Years ago, at the end of a long day's sail that began off Montauk, Long Island, in a gusty spring northeaster featuring rain, snow, and hail, a modest cruising yawl came to anchor in Hadley Harbor, as snug a retreat as a sailor could want after a cold turbulent passage. It was the end of an April trip north that had begun at Norfolk. It is at just such a sheltered moment as this that the simple virtues of small boat cruising become apparent.
One of these delightful virtues is the natural impulse, in such comfortable but close surroundings, toward conversation. In a yacht race, circumstances discourage conversation. The mood is tense. If your boat is in close quarters with one or more of your competitors, the blood is up and single-minded concentration is the thing, or it should be. Instructions, sometimes delivered peremptorily and at a shout, pass for conversation. If the horizon is vacant, the competitors nowhere to be found, anxiety quickly grows to conviction that your rival is unseen but ahead or unseen but overtaking you rapidly.
In a motorboat, conversation among shipmates is impossible. Too much bouncing, too much noise. Once, in a windy, early morning trip to Woods Hole from Vineyard Haven in a 23-foot outboard, an Italian visitor who was among the passengers found himself flung high enough from his seat in the bow that his only contribution to the sporadic conversation was a high pitched but fading shriek and a painful-sounding thud as he resumed his seat.
Fishing defeats conversation. For one thing, you've got to avoid the hooks as they fly past your ears. For another, the fish lines are always in danger of getting crossed, so it's, "Excuse me, I think I need to get under you. No, wait, the other way." - which doesn't exactly measure up to normal conversational standards. As for jet skis, well, no need to say anything at all about them.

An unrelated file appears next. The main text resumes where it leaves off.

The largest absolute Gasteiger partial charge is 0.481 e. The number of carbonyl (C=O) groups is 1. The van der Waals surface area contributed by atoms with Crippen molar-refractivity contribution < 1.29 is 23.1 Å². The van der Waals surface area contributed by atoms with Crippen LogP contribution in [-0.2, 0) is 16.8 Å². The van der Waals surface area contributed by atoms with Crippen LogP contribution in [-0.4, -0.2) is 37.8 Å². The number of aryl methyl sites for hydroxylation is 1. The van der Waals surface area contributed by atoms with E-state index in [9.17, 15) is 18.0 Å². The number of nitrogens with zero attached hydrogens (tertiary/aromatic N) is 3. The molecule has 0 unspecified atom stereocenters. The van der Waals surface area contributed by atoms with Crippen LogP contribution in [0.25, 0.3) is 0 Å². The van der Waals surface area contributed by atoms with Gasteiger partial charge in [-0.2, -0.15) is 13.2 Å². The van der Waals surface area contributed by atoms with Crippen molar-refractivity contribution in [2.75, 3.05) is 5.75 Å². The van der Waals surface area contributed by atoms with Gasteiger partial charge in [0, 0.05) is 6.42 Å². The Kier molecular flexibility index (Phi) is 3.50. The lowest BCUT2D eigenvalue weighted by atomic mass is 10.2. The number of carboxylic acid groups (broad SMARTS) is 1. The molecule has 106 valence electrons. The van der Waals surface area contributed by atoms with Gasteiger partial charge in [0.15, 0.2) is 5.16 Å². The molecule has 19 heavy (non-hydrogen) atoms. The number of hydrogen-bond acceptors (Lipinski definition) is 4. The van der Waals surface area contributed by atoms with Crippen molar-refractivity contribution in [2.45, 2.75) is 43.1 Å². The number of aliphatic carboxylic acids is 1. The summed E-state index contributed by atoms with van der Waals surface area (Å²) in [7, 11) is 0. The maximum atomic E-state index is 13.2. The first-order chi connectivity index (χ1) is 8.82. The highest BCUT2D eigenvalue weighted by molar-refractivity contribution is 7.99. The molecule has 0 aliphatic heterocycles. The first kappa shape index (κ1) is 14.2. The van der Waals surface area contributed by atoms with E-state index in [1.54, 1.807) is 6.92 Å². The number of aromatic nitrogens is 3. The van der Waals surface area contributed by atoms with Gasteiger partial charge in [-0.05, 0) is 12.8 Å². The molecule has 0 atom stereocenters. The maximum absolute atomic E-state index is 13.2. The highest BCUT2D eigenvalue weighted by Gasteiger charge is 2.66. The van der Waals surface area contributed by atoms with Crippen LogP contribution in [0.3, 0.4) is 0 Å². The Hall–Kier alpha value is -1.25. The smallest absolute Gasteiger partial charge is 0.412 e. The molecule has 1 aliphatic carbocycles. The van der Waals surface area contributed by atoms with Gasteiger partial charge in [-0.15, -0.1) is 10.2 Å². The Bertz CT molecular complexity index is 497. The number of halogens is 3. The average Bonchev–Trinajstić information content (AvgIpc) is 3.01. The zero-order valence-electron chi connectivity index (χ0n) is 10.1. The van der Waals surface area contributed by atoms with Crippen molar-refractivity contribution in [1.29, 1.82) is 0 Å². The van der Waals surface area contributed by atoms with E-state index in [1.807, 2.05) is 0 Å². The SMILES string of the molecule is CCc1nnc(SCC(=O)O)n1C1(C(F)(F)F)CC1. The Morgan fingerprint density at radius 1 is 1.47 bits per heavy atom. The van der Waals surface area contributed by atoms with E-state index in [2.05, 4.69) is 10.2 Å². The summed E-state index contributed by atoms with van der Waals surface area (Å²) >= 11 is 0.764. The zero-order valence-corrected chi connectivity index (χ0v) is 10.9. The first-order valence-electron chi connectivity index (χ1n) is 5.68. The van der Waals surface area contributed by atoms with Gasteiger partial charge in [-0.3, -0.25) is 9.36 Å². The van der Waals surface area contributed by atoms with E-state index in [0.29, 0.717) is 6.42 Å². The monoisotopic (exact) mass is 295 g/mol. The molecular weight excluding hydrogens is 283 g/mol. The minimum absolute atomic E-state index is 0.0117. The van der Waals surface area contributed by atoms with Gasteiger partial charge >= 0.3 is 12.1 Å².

Aboard Garland, the yawl safely at anchor in Hadley Harbor after that harrowing long ago day's sail, dinner was over, the coal fired galley stove was glowing red, and all hands sat around the table in the small cabin while the wind howled and the yacht strained at her anchor rode.
"The passage of time and sequence of happenings for that evening now come to an end for me. I only know that as the hard squalls buffeted the Garland, causing her to shift her head and quiver as her masts and rigging vibrated, I had a sense of security never experienced on shore; and that the bronze green of the floor planking, the Chinese red of the sheathing, the white of the deck planking overhead, and the occasional roar of the burnished copper stovepipe all combined to make of that little cabin a palace of contentment and delights - where I could lie full stretch on the transom cushion listening to the low-pitched conversation of the three old men and watching the blue smoke of their cigars drifting and eddying about, to soften all angles and to perfume as with incense." This description is from Sou'West and By West of Cape Cod, by Llewellyn Howland, published in 1947 by Harvard University Press. The first edition I am looking at was a Christmas gift in 1971, from two shipmates with whom I have shared many sailing conversations, on deck and below. Howland's book is in print and available, a treasure that is not history, geography, biography, or autobiography, although there's something of each in the collection of stories. It's a flavorful, idiosyncratic reflection of the place where we live, as it was before we knew it. Plus recipes. Newcomers to the environs of Buzzards Bay-Vineyard Sound ought to make the acquaintance of Howland's Skipper and his shipmates and enjoy their good conversation.